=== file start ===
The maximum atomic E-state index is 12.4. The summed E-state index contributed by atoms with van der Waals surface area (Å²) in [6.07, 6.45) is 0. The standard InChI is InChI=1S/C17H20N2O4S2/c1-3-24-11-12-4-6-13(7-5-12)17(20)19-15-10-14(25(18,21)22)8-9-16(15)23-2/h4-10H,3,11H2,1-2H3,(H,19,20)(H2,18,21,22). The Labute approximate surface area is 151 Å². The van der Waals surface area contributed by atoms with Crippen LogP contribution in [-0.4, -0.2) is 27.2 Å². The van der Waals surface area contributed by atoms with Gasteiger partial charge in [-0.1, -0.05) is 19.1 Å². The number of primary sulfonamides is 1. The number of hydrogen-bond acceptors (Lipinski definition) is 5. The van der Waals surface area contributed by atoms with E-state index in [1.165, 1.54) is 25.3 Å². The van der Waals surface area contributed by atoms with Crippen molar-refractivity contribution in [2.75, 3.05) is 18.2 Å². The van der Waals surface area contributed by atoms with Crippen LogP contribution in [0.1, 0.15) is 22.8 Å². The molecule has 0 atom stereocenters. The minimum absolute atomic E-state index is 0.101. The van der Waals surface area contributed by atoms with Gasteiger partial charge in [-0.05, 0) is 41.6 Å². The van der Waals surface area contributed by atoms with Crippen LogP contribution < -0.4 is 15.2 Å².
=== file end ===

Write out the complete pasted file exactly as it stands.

The maximum atomic E-state index is 12.4. The summed E-state index contributed by atoms with van der Waals surface area (Å²) in [6.07, 6.45) is 0. The standard InChI is InChI=1S/C17H20N2O4S2/c1-3-24-11-12-4-6-13(7-5-12)17(20)19-15-10-14(25(18,21)22)8-9-16(15)23-2/h4-10H,3,11H2,1-2H3,(H,19,20)(H2,18,21,22). The Labute approximate surface area is 151 Å². The van der Waals surface area contributed by atoms with Crippen LogP contribution in [-0.4, -0.2) is 27.2 Å². The van der Waals surface area contributed by atoms with Gasteiger partial charge in [-0.1, -0.05) is 19.1 Å². The number of primary sulfonamides is 1. The number of hydrogen-bond acceptors (Lipinski definition) is 5. The van der Waals surface area contributed by atoms with E-state index in [1.165, 1.54) is 25.3 Å². The van der Waals surface area contributed by atoms with Crippen molar-refractivity contribution in [2.75, 3.05) is 18.2 Å². The van der Waals surface area contributed by atoms with Crippen LogP contribution in [0.1, 0.15) is 22.8 Å². The molecule has 0 atom stereocenters. The minimum absolute atomic E-state index is 0.101. The van der Waals surface area contributed by atoms with Gasteiger partial charge in [-0.05, 0) is 41.6 Å². The van der Waals surface area contributed by atoms with Crippen LogP contribution < -0.4 is 15.2 Å².